A questionnaire survey of resuscitation equipment carried by general practitioners and their initial management of ventricular fibrillation

R J West, N Penfold
British Journal of General Practice 1997, 47 (414): 37-40

BACKGROUND: The early defibrillation of patients having a cardiac arrest and who are in ventricular fibrillation has been shown to increase survival and is recommended by the European Resuscitation Council (ERC) and the American Heart Association. General practitioners (GPs) may expect to encounter a cardiac arrest in 5% of patients they attend who have a suspected acute myocardial infarction.

AIM: To establish whether GPs on call were equipped to treat a patient in ventricular fibrillation, and to investigate their knowledge of the early stages of the current ERC guidelines for this cardiac rhythm.

METHOD: A postal questionnaire was sent to all the 175 GPs who regularly admit patients to the West Suffolk Hospital. It asked for details of equipment and drugs carried when on call, recognition of a cardiac rhythm strip of ventricular fibrillation, and treatment to be given for this rhythm.

RESULTS: A total of 105 replies were returned (representing a 60% response rate). The distribution of practice size and location reflected primary health care in this area. Fourteen GPs (13%) had attended an advanced cardiac life-support course at some time, and 44 (41.9%) had read the current ERC guidelines. The majority of GPs (60%) carried advanced airway management equipment to allow endotracheal intubation, but only 37 (35%) would have been able to administer additional oxygen. Again, most (82%) would have been able to establish intravenous access, but only 39% carried 2 mg or more of adrenaline, the only recommended drug in the initial stages of resuscitation from ventricular fibrillation. A defibrillator was carried by 37 GPs (35%) when on call, but out of these only 14 had an integral monitor screen and 3 were semi-automatic defibrillators. Ninety-five GPs (91%) successfully identified ventricular fibrillation, but only 32 (31%) were able to state correctly the initial recommended treatment, and only 17 (16%) were able to quote the first two stages of the ERC guidelines of treatment of ventricular fibrillation. However, 78 GPs (74%) would have provided treatment compatible with the guidelines by giving the patient a pre-cordial thump and two subsequent defibrillatory shocks, albeit perhaps at an incorrect energy level and only if a defibrillator was available.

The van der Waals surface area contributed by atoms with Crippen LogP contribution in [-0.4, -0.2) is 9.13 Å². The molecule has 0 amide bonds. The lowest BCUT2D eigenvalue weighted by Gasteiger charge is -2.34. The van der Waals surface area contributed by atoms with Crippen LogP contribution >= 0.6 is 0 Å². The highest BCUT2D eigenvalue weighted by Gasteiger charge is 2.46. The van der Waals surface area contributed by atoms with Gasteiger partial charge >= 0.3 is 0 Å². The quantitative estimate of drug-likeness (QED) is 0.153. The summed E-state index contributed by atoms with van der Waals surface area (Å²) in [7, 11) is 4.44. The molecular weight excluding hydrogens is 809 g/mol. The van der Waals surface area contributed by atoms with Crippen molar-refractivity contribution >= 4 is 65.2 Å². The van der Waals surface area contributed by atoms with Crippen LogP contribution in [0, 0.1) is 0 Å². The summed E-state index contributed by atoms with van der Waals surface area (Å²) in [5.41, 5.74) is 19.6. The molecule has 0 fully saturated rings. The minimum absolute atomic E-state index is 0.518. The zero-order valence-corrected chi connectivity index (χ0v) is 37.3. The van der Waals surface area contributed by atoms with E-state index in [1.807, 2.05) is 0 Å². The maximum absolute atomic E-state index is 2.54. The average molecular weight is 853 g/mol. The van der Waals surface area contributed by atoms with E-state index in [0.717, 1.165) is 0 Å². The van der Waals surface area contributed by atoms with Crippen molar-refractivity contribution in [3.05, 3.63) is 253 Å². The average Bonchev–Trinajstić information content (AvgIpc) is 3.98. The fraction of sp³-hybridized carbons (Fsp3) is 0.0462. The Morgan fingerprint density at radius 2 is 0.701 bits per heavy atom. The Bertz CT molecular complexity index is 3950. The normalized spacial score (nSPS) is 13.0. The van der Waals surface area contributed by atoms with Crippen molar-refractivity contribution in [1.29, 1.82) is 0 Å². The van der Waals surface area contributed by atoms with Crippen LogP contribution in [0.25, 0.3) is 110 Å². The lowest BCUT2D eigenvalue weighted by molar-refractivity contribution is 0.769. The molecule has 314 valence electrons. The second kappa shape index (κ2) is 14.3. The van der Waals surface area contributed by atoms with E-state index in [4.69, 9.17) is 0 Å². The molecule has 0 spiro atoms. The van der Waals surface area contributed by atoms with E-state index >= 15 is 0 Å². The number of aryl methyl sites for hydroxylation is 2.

CONCLUSIONS: This study shows that the equipment carried by the majority of GPs in this area is inadequate to deal successfully with the victims of cardiac arrest, and that significant reliance is placed on the resources of the ambulance service. It would also appear that most GPs are not fully conversant with the current ERC guidelines. The ability of GPs to manage cardiac arrests could be enhanced by their attending courses to update their resuscitation skills, one example being the advanced life-support courses endorsed by the United Kingdom Resuscitation Council, and that the Royal College of General Practitioners could stimulate interest in this area by extending their requirement for candidates for the membership examination to include written documentation demonstrating proficiency at advanced life support, in addition to the current requirement for basic life support only.

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